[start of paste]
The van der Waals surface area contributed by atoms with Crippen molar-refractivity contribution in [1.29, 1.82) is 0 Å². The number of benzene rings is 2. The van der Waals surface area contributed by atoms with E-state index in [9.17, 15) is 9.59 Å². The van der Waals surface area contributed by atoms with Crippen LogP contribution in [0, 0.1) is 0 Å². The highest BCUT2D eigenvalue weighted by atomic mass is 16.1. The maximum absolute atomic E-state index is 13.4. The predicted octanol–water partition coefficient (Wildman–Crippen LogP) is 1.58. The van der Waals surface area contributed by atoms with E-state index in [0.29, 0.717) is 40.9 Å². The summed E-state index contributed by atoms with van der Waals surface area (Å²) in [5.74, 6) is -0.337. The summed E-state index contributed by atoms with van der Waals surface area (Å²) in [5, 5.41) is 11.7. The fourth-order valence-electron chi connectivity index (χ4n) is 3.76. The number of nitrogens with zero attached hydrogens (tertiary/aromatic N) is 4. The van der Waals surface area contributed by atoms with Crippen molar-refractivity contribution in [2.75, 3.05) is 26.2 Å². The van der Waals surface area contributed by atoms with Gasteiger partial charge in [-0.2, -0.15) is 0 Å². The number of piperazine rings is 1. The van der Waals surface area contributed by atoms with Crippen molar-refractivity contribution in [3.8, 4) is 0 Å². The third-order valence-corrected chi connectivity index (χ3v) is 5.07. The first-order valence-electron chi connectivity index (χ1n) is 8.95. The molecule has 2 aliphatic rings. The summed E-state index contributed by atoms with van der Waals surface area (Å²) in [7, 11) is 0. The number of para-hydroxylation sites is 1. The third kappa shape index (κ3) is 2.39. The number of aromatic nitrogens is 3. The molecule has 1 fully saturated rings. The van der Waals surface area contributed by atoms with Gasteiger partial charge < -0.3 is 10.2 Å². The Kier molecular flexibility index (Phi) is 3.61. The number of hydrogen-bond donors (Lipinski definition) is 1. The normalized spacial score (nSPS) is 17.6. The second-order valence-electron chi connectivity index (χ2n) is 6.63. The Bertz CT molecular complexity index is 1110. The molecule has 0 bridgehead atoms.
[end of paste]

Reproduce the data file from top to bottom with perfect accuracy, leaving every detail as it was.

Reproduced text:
The van der Waals surface area contributed by atoms with Crippen molar-refractivity contribution in [1.29, 1.82) is 0 Å². The number of benzene rings is 2. The van der Waals surface area contributed by atoms with E-state index in [9.17, 15) is 9.59 Å². The van der Waals surface area contributed by atoms with Crippen LogP contribution in [0, 0.1) is 0 Å². The highest BCUT2D eigenvalue weighted by atomic mass is 16.1. The maximum absolute atomic E-state index is 13.4. The predicted octanol–water partition coefficient (Wildman–Crippen LogP) is 1.58. The van der Waals surface area contributed by atoms with E-state index in [0.29, 0.717) is 40.9 Å². The summed E-state index contributed by atoms with van der Waals surface area (Å²) in [5.74, 6) is -0.337. The summed E-state index contributed by atoms with van der Waals surface area (Å²) in [5, 5.41) is 11.7. The fourth-order valence-electron chi connectivity index (χ4n) is 3.76. The number of nitrogens with zero attached hydrogens (tertiary/aromatic N) is 4. The van der Waals surface area contributed by atoms with Crippen molar-refractivity contribution in [2.75, 3.05) is 26.2 Å². The van der Waals surface area contributed by atoms with Gasteiger partial charge in [-0.2, -0.15) is 0 Å². The number of piperazine rings is 1. The van der Waals surface area contributed by atoms with Crippen molar-refractivity contribution in [3.8, 4) is 0 Å². The third-order valence-corrected chi connectivity index (χ3v) is 5.07. The first-order valence-electron chi connectivity index (χ1n) is 8.95. The molecule has 2 aliphatic rings. The summed E-state index contributed by atoms with van der Waals surface area (Å²) in [7, 11) is 0. The number of para-hydroxylation sites is 1. The third kappa shape index (κ3) is 2.39. The number of aromatic nitrogens is 3. The molecule has 1 fully saturated rings. The van der Waals surface area contributed by atoms with Gasteiger partial charge < -0.3 is 10.2 Å². The Kier molecular flexibility index (Phi) is 3.61. The number of hydrogen-bond donors (Lipinski definition) is 1. The normalized spacial score (nSPS) is 17.6. The second-order valence-electron chi connectivity index (χ2n) is 6.63. The Bertz CT molecular complexity index is 1110. The molecule has 0 bridgehead atoms.